Launching a distinguished military career, Marye served as Captain, commanding Company C, Fourth Virginia Volunteers during the Spanish-American War. His later military career during World War I included: Major, Construction Division for the U.S. Army, member of the Transport Corps of the American Expeditionary Forces, Command Officer of the Motor Parks and Motor Trains of the Third Army of the Occupation in Germany. Marye later served as Lieutenant Colonel in the Reserve Corps.

In 1902 and 1903, Marye operated offices in both Newport News and Washington, D.C. At this time, Marye was awarded the contract for Atlanta's Terminal Station. He moved to Atlanta in 1904 and established a practice that evolved to include partnerships with Barrett Alger (Marye & Alger, 1920-21); Richard Alger (Marye, Alger & Alger, 1922-25); Olivier J. Vinour (Marye, Alger & Vinour 1926-1929); and J. Nisbet Marye and J. Warren Armistead, Jr. (Marye, Vinour, Marye & Armistead, 1930-1935). Marye died in 1935.

Marye's designs in Atlanta include the Atlanta Terminal Station (1904), St. Luke's Episcopal Church (1906), the Shrine Mosque now known as the Fox Theatre (1929), and the Southern Bell Building on Ivy Street (1930).


This red brick, Georgian-styled residence is based upon the design of a period Georgian estate where Hollins Randolph was born. "Dunlora" in Albermarle County, Virginia is undoubtedly the precedent for Marye's design. The approach to the Randolph-Lucas is from the east via a semi-circular drive from Peachtree Road. A wrought iron fence with brick piers and decorative gateposts surmounted with a case stone fronts on the Peachtree Road right-of-way. The fence was designed by Philip Trammell Shutze and postdates the house.

The two story house is faced with red brick laid in common bond and in the Georgian manner is bilaterally symmetrical on the front elevation. The five bay elevation includes six over six double hung sash windows, which are surmounted with flat brick arches with inset keystones. Operable, paneled and louvered shutters are located at all windows. Centered within the east elevation is a six-panelled entrance door on the first floor flanked by sidelights and surmounted by a fanlight. A flat-roofed portico extends from the house and covers the entrance. Three composite columns support each front corner of the portico; matching composite pilasters flank the door surround. On the second story, above the entrance is a six over six sash window, flanked by sidelights, and surmounted by a cast stone lintel, which opens onto the roof of the entrance portico. An iron rail surrounds the portico roof. The slate covered, bell cast, hip roof is pierced by three gable-roof dormers which contain round-headed double-hung sash windows. The deep cornice of the hip roof includes modillion and dentil molding. Two exterior end chimney's rise on the north and the south elevations and flank a dormer window similar to the three on the east roof. Two identical dormers are positioned in the west roof.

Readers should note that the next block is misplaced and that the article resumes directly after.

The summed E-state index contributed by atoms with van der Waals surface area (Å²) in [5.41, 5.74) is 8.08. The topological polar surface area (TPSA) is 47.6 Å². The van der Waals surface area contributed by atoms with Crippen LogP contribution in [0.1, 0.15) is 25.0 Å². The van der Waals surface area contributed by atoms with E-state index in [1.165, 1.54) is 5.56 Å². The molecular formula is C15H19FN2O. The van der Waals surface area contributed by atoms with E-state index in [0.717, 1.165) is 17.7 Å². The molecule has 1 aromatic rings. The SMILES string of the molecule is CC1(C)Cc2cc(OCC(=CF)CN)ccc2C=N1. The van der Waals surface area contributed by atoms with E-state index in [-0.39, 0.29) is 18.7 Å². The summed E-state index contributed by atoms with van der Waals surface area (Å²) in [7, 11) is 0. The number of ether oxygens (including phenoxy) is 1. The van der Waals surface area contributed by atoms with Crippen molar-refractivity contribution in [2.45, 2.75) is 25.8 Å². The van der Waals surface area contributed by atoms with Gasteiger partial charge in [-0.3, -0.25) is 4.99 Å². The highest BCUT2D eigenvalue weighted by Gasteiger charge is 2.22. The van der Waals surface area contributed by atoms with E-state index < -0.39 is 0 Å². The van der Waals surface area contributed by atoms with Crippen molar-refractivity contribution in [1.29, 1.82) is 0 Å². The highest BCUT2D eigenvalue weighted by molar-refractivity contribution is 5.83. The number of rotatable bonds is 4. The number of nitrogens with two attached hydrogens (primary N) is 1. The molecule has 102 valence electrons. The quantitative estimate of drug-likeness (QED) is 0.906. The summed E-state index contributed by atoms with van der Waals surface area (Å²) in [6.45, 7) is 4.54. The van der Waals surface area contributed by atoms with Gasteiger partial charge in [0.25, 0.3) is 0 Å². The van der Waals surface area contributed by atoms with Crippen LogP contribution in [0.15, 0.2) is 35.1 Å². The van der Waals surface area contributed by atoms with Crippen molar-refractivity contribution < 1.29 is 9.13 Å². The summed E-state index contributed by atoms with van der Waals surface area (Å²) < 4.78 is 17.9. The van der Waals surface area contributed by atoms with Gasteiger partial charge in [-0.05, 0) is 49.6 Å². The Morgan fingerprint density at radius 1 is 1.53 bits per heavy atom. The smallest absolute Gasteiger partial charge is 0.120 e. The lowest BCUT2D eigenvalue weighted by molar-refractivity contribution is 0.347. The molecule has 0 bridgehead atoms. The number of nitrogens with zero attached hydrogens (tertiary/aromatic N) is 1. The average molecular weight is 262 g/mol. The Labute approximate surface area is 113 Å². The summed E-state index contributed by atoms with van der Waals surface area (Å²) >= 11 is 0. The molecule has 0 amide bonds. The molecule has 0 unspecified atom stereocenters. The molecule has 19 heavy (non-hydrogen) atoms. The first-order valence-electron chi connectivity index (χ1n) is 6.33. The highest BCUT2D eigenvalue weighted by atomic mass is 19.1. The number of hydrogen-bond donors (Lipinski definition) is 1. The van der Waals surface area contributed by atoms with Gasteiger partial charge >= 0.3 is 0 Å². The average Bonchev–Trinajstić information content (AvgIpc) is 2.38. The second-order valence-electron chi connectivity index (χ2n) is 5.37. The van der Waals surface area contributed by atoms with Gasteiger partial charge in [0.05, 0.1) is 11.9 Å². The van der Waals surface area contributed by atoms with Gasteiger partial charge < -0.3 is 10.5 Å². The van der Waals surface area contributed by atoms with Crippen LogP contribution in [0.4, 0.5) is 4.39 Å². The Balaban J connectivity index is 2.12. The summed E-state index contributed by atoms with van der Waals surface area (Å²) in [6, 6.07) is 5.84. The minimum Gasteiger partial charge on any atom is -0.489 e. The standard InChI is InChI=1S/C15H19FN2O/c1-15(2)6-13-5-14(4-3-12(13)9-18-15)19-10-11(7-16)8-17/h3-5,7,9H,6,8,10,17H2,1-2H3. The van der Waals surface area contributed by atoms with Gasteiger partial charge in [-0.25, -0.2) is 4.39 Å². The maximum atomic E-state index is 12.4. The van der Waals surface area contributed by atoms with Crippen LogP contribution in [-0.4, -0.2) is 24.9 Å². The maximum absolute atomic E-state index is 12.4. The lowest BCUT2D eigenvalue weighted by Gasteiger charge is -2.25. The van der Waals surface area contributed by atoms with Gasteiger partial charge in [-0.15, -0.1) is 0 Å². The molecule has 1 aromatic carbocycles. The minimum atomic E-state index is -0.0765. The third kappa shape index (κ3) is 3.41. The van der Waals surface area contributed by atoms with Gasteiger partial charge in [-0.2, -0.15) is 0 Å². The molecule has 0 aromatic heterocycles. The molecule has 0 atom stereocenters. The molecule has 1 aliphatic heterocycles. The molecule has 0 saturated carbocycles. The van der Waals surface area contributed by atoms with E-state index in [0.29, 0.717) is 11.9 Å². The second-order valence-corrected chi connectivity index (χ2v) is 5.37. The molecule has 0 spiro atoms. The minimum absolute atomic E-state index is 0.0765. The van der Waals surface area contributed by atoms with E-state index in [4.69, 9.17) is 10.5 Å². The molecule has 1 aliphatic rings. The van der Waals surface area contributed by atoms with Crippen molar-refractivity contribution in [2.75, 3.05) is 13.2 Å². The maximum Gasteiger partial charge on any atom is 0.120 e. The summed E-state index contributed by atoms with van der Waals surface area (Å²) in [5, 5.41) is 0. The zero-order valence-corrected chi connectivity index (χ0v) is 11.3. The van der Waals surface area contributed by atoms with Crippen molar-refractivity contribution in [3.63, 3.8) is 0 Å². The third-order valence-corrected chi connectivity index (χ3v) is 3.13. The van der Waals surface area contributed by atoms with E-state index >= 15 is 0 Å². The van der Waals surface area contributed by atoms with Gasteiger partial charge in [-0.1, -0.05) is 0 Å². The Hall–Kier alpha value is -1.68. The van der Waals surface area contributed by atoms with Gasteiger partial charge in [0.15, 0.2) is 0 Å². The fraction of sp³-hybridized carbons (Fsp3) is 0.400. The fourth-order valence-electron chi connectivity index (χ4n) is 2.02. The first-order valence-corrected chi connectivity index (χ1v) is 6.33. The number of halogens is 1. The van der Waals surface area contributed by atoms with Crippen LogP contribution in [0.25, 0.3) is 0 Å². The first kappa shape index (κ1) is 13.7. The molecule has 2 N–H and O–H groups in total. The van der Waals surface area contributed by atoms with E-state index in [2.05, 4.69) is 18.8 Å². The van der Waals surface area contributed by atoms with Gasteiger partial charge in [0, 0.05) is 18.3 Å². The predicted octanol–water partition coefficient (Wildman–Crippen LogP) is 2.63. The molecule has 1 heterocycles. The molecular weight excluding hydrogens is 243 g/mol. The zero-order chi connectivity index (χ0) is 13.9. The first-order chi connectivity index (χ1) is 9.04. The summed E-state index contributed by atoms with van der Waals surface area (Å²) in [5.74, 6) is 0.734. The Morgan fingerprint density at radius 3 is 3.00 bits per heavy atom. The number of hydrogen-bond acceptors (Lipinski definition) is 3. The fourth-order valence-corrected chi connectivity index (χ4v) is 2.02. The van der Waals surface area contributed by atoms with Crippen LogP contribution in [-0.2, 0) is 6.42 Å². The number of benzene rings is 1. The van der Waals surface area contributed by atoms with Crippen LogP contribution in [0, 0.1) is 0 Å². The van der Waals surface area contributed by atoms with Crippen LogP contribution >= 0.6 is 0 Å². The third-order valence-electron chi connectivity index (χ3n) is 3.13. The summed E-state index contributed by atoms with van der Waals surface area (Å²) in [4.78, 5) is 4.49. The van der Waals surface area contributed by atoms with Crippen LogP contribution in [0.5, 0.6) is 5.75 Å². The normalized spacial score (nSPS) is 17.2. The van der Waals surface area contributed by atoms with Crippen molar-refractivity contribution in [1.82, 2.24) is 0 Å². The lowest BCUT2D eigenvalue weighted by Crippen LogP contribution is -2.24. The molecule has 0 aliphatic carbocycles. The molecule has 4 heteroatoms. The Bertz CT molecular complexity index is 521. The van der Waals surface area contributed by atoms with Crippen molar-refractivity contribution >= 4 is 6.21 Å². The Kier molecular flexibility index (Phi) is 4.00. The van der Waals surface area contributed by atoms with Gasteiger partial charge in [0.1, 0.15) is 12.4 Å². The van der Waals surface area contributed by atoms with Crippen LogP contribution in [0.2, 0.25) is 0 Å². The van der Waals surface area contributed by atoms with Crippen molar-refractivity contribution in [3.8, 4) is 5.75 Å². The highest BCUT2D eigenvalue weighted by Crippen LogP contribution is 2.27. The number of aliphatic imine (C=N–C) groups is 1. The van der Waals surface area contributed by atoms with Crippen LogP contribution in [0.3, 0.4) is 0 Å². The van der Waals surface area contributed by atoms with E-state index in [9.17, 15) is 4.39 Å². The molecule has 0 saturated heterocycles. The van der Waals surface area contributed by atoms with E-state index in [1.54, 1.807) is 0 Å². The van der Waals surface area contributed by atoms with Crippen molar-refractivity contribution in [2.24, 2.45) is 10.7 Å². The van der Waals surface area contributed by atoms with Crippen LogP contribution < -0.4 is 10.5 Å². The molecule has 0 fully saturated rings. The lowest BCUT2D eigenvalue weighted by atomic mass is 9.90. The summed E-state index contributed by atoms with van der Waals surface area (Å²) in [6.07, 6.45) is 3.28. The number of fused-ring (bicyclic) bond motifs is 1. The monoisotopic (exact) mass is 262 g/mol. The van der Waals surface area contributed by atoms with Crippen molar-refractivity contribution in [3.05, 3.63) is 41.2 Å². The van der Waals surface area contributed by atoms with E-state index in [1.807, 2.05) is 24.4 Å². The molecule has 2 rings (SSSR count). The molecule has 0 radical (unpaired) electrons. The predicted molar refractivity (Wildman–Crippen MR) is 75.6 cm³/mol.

The interior arrangements, echoing the exterior, are symmetrical. The basic floor plan harks back to a central hall, four over four plan, customary in larger Colonial eighteenth-century residences. Several modifications to this pure floor plan include a sun room projecting beyond the rear hall, adjoined to a screened porch.

The historic carriage house, identifiable in Marye's photographs of the house, remains southwest of the residence as a historic outbuilding. Marye intended the garage to resemble a Colonial eighteenth-century stable. An arched breezeway separates the two garages. The white clapboard building contains a one bedroom rental apartment.


Appleton's Cyclopedia of American Biography, Volume 5, Appleton, 1888.

Atlanta City Directories.

Atlanta Journal, November 25, 1923.

Dictionary of American Biography, Volume 8, Charles Scribners, 1935.

"Hollins Randolph", Obituary, Atlanta Journal, May 1, 1938, Section A-10.

"Hollins Randolph", Obituary, New York Times, May 1, 1938, Section II-7.

Marye Photograph Collection, Atlanta Historical Society.

Men of the South, New Orleans, Southern Biographical Association, 1922.

National Register of Historic Places Inventory Nomination Form for the Peachtree Heights Park District.

Notable Men of Atlanta, Atlanta: (Foote & Davies), 1913.

Preston, Howard L. "A New Kind of Horizontal City: Automobility in Atlanta 1900-1930", (Emory University Ph. D. Dissertation, 1974).

"Randolph-Lucas Residence" by Theresa Thaxton, Georgia Institute of Technology (Arch 6402, Fall, 1986).

Georgia Department of Natural Resources, State Historic Preservation Office Files.

The City Builder Magazine, Volume 8, no. 12, February, 1924, & Volume 8, no. 4, June, 1923.

Who Was Who in the South, Marquis Who's Who Inc., 1973.

Williford, William B. Peachtree Street Atlanta, Athens: University of Georgia Press, 1962.

(criteria descriptions)

Group I (1) (2) (3)
Group II (1) (3) (6) (7) (9) (10) (11)
Group III (1) (2) (3)


The proposed nomination of the Randolph-Lucas House meets the above-referenced criteria for an Historic Building or Site as set out in Section 16-20.004 of the Code of Ordinances of the City of Atlanta.

Contact Info
City of Atlanta
Atlanta Urban Design Commission
55 Trinity Avenue, Suite 3400
Atlanta, Georgia 30335-0331

Tel: 404.330.6200
Fax: 404.658.6734

Doug Young